Now, in the outset, I desire to allow to this feeling, as we usually find it, all that it can possibly claim under any semblance of justice or generosity. When, as doubtless it sometimes happens, one student reports the omissions or commissions of another to the College Faculty, from motives of private ill-will or malice; or, when one com

No. 8-[Vol. III, No. 1.)-5.

petitor in the race for college bonors, convinced that he will be outstripped by his rival, unless he can fasten upon that rival some weight of suspicion or odium, and therefore seeks to disparage his character instead of surpassing his scholarship; or, when any mere tattling is done for any mean or low purpose whatever ;-in all such cases, every one must acknowledge that the conduct is reprehensible and the motive dishonoring. No student can gain any advantage with any honorable teacher by such a course. Here, as in all other cases, we stand upon the axiomatic truth, that the moral quality of an action is determined by the motive that prompts it.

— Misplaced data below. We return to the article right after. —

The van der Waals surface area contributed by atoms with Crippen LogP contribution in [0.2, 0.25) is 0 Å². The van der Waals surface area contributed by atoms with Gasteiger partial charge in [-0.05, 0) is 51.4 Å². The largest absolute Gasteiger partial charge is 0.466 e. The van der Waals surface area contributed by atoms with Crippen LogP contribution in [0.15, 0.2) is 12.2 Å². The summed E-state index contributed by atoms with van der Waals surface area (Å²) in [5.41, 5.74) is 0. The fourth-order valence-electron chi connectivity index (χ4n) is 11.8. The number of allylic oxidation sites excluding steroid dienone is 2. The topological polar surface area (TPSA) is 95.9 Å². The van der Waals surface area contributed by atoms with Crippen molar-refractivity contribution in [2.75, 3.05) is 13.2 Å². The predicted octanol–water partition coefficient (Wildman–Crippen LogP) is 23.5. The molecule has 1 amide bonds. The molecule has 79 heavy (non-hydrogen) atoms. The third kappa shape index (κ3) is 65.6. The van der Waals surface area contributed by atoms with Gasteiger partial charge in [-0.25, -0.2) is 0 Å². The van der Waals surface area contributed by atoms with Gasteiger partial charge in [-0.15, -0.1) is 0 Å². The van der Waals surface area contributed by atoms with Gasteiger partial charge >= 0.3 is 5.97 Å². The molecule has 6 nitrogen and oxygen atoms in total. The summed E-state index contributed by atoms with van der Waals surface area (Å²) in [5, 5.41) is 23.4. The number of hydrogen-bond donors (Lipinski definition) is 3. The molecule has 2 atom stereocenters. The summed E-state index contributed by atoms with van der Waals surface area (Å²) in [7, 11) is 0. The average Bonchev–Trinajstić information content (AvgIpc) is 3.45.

But suppose, on the other hand, that the opportunities of the diligent for study are destroyed by the disorderly, or that public or private property is wantonly sacrificed or destroyed by the maliciously mischievous; suppose that indignities and insults are heaped upon officers, upon fellow-students, or upon neighboring citizens; suppose the laws of the land or the higher law of God is broken ;—in these cases, and in cases kindred to these, may a diligent and exemplary student, after finding that he cannot arrest the delinquent by his own friendly counsel or remonstrance, go to the Faculty, give them information respecting the case, and cause the offender to be brought to an account; or, if called before the Faculty as a witness, may he testify fully and frankly to all he knows? Or, in other words, when a young man, sent to college for the highest of all earthly purposes, that of preparing himself for usefulness and honor,—is wasting time, health and character, in wanton mischief, in dissipation or in profligacy, is it dishonorable in a fellow-student to give information to the proper authorities, and thus set a new instrumentality in motion, with a fair chance of redeeming the offender from ruin ? tion. Let us examine it.